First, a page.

Usually, when adding new upgraded SDKs to Flex Builder, say to version 3.4, I’ll go to the adobe open source site and download them from here. Problem is, I’ve then got to hunt around for the download link for the datavisualization components and the automation components (not that I use them all that much, I just like to have them handy).
This page on Adobe’s website tells you that the datavisualization components and the automation components are available on this page. And yet you go there, and no download link. Turns out that the actual download page was listed on the Flex Team’s blog, which leads you to the correct download page here. Good thing I bookmarked it, or I might have a real hard time finding it, cause it sure doesn’t show up on a simple Google search.
And then I’ve got to merge the upzipped datavisualization and automation folder structures with the unzipped Adobe SDK download, to get a “complete” SDK.
What a huge pain.
But there’s an easier way.
While I was installing Flex Builder to a new machine, including migrating all my SDK version folders, I thought, why not take a peek at the latest Flash Builder 4 Beta 2 application installation?
And lo and behold, versions of the following SDKs, which include datavisualization and automation components:
- Flex SDK version 126.96.36.19984 (stable build)
- Flex SDK version 188.8.131.5285 (milestone build)
(You can find the full SDK version number in the flex-sdk-description.xml file in the root of the SDK folder.)
So all I did was copy those folders from the Flex SDK 4 Beta 2 sdk folder to the Flex Builder 3 sdk folder, et voilà! :)
NOTE: the Flex SDK 4 Beta 2 download from the Adobe Labs page is incorrectly named as version 184.108.40.206509 in the filename. This zip file is in fact version 220.127.116.1185, and is the exact same zip file as the milestone listed on this page, which you can download here.
Except for one thing…
When converting from a Flash CS3/4-based project, to a Flex-based project, there are not just one or two conversion paths to consider, there are many, all of which depends on the Flash project in question.
I’m on a discussion on LinkedIn, in which one guy asks if we know anyone who can do a Flash-to-Flex conversion project, which evolved into a discussion on techniques. Rather than post a pages-long reply, I thought I’d post it here instead:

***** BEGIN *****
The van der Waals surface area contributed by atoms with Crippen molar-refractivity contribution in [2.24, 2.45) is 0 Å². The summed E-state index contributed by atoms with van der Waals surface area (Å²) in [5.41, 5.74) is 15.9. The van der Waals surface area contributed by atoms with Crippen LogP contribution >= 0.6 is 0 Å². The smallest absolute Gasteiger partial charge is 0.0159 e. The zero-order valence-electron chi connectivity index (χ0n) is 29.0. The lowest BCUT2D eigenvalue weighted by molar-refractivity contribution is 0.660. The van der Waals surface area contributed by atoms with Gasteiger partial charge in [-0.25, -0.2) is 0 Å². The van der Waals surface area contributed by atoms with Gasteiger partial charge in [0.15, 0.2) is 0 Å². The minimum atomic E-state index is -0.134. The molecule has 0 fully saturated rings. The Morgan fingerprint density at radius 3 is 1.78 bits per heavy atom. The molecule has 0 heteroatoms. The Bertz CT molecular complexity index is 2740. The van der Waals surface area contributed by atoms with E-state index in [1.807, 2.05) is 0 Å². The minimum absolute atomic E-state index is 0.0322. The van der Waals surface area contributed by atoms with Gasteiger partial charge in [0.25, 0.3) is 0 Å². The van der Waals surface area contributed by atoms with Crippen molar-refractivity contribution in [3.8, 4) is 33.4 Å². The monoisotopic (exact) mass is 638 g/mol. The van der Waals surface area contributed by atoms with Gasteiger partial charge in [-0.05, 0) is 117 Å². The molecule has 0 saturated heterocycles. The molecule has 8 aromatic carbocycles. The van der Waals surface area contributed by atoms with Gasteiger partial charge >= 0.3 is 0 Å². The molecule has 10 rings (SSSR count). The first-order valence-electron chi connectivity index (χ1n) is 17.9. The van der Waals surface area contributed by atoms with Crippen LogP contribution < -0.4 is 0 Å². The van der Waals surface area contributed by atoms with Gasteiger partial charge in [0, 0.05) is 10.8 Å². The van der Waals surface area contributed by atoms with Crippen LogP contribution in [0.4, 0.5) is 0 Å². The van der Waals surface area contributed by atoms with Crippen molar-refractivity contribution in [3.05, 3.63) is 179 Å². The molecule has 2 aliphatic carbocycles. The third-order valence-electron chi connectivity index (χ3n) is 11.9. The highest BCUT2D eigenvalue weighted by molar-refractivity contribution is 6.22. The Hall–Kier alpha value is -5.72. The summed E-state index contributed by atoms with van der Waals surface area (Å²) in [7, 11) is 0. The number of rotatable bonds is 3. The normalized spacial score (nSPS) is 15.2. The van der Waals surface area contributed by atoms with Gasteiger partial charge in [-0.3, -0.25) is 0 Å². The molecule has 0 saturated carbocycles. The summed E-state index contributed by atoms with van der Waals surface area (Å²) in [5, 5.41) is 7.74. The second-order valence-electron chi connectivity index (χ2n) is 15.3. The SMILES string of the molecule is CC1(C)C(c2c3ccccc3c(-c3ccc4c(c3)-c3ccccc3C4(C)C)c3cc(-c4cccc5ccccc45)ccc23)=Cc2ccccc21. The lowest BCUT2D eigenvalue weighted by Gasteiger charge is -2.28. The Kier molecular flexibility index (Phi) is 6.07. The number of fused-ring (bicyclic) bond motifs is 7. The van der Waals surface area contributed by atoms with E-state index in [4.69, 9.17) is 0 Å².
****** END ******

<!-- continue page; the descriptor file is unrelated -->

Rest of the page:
First, for any Flash-to-Flex conversion to go smoothly, you’ll need at least one person on your team with a good dose of real-world experience with both Flash and Flex-based RIA projects (Flash banners do not qualify ;)), to guide the conversion process and make sure the best deployment strategies are implemented.
As far as the conversion path, there are several possibilities. Depending on the kind of project, you may want to migrate some, most or all of the project to Flex. When migrating from Flash to Flex, you’re not just migrating code, you’re migrating from a visual asset instantiation and state management environment to a purely coding-based methodology (if we forget for a second about Design View in Flex Builder).
So I wanted to buy a new laptop. My requirements were: has to have XP because I’m a PC user who’s not convinced Vista’s features and performance gains outweigh the hassles. It has to be a workhorse for infrequent onsite development. No bloatware, just the OS and drivers and maybe some OEM software. And a high res, matte screen, with a screamin new processor and maxed out 4GB memory. And it had to be a Dell.
Dell has some pretty good laptop offerings IMO. The XPS 1730 is a nice machine, and I particularly like that I can have XP installed, and have a RAID 1 drive setup for data security, and it’s definitely a workhorse I could use to get some serious work done on the road, but it’s also a bloody brick, weighing in at 10.6 lbs6 (4.81 kg) — holy crap, I want a laptop, not a portable computer.
The Inspiron series is is just too old and busted IMO for my taste, and problems in its older models which I’ve had first hand experience have left a bad taste. It’s still not a good looking machine IMO, no matter how fancy the cover is. And more importantly it didn’t quite have the power I was looking for.
- You can’t get XP as an option anymore. I guess I waited too long.